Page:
Tuesday, 8 September 2009


“He who opens a school door, closes a prison.” - Victor Hugo

The photograph above by David Seymour moves me and makes me quietly introspective. The contrast between the gnarled old hands and the childlike letters they labour to write is a confronting sight. We take it for granted that an adult can read and write. We refuse to acknowledge that there is a reason nowadays for anyone to be illiterate. Yet, even today throughout the world, one in five adults is still not literate and two-thirds of them are women while 75 million children are out of school. Illiterate generations still cede their place to illiterate offspring and in developing countries, it still remains an enormous problem.

Have you ever thought what it would be like not being literate? I was immersed in such an experience when I was visiting Egypt about 30 years ago. I was in Aswan and in those days, English speakers were few and far between in Southern Egypt. I could communicate mainly with gestures and with a few elderly people in pidgin French. The most intimidating, humbling and disempowering experience that I had was being surrounded by signs, newspapers, magazines, street names, traffic signs, all written in Arabic – a script and language that I was completely unfamiliar with. It was then that I realised how an illiterate person felt, surrounded by a sea of mysterious symbols that they couldn’t understand…

Literacy is a human right, a tool of personal empowerment and a means for social and human development. The most effective way to disenfranchise and render powerless a group is to deprive them of the right to literacy. Spoken language and oral communication are a characteristically human trait that distinguishes us from animals, however, being able to command the written form of language is the difference between the civilised and the uncivilised, the powerful and the weak, the influential and ineffectual, the advantaged and the disadvantaged, the prominent and the obscure.

Educational opportunities depend on literacy and without literacy even the most basic of educations is impossible. Literacy is essential for eradicating poverty, reducing child mortality, curbing population growth, achieving gender equality and ensuring sustainable development, peace and democracy. A good quality basic education equips students with literacy skills for life and further learning; literate parents are more likely to send their children to school; literate people are better able to access continuing educational opportunities; and literate societies are better geared to meet pressing development.

This year, International Literacy Day put the spotlight on the empowering role of literacy and its importance for participation, citizenship and social development. Literacy and Empowerment is the theme for the 2009-2010 biennium of the United Nations Literacy Decade.

I look at the photograph above and I feel an immense gratitude towards my parents, my teachers, and the luck of the draw that resulted in me being born in an environment where I was assured of being amongst the four of five that were literate, rather than the one in five who isn’t. You are reading this and therefore you should celebrate with me your literacy. Happy Literacy Day 2009!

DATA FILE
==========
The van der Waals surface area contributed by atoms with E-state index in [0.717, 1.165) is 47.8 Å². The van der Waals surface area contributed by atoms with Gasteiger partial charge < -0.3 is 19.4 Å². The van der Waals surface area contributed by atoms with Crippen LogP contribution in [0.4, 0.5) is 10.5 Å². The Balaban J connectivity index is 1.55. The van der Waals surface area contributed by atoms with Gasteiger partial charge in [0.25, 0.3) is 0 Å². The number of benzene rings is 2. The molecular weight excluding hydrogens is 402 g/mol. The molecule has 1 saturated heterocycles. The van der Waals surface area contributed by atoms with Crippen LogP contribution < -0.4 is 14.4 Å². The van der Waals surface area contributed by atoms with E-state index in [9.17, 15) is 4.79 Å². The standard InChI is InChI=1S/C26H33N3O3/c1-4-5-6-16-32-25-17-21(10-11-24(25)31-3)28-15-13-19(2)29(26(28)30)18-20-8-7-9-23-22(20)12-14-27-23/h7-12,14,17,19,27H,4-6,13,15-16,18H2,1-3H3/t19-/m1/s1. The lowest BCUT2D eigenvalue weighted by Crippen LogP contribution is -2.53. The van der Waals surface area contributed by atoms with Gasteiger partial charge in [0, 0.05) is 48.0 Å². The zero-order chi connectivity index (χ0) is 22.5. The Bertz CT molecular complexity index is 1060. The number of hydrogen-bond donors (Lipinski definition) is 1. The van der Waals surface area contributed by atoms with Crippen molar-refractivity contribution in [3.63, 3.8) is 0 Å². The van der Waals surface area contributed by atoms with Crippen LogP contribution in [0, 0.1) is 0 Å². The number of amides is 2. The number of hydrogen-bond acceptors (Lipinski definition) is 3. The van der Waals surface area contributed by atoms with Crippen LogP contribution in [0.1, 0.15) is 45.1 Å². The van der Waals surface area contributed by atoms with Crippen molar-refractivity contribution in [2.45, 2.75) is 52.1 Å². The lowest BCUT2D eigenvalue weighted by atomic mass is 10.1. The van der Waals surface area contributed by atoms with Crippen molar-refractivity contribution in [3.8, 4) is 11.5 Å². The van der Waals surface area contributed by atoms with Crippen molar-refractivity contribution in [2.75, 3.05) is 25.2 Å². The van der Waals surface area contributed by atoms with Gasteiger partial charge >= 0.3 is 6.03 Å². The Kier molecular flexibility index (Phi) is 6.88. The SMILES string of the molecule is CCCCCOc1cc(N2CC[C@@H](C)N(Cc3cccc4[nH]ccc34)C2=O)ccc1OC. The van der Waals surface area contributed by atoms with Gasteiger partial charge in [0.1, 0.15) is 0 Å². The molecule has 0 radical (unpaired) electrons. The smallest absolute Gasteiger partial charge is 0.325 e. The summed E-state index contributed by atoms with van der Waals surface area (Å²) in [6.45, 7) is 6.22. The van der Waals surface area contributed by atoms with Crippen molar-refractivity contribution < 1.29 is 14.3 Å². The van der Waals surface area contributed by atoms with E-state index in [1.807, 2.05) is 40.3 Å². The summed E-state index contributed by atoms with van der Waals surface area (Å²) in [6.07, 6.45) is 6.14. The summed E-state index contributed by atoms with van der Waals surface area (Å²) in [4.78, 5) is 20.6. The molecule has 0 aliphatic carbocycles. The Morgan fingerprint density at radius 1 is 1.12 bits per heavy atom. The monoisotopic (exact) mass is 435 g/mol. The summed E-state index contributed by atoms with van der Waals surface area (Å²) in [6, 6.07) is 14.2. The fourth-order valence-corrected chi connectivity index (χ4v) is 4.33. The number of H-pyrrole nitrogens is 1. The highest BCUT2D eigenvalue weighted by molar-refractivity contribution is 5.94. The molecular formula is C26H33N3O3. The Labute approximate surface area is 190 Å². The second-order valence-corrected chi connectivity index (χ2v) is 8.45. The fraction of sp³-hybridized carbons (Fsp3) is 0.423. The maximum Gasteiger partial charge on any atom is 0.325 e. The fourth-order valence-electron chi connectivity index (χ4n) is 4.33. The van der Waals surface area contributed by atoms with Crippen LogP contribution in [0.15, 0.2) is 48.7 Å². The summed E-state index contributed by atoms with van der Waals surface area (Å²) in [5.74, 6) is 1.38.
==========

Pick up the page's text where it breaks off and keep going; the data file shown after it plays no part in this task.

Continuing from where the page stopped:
1. Pavlovs Cat blogger recently got a huge response from bloggers for her HELP! post on when their first realisation that they could read was. It will result in a book I'm sure.
    The CIA WorldFactBook website is interesting for it's information on literacy rates in various countries and the % seems to correlate with the degree of corruption in government in each nation.
    Corrupt regimes prefer their population to be ignorant of information.
    I'm not pro-Christian, and can see that missionaries merely teach literacy in order to inculcate their Holy Bible, but I like to remind anyone that way back when the Indonesian military massacred people in Aceh, they started with the Catholics who were teaching people to read. Knowledge leads (where it is needed) to subversion, rebellion and insurrection, so evil people are afraid of it.
    The pen is indeed mightier than the sword.

  2. Here is the exact link to
    122 passionate recollections of I Can Read!

  3. And thank your primary school teacher if you can read!!!!!!!!!!!!!!

  4. Because I was 7 before I actually got to a school, I have my grandmother to thank for literacy.
    My first teacher spent my first term changing me from left hand to right hand. 54 years ago the Victorian Education Department truly was Victorian.

  5. When I lived in Japan I had a similar experience to yours in Egypt. It is a very interesting experience to be in a place where, sometimes, you cant understand the written language. Paying a bill or using an ATM can turn into a day long adventure - I used to go into the Tourist Information office (where the nice staff all spoke perfect English) and ask them how I should pay my bills. It was like being a kindergarten kid again. It made me very reliant on the kindness of strangers, and very grateful for the much kindness I was shown.

  6. Lucky Meredith - the Japanese are known for politeness.
    My friend has a Japanese daughter-in-law in Melbourne, and her small children astound me with their BI-linguality.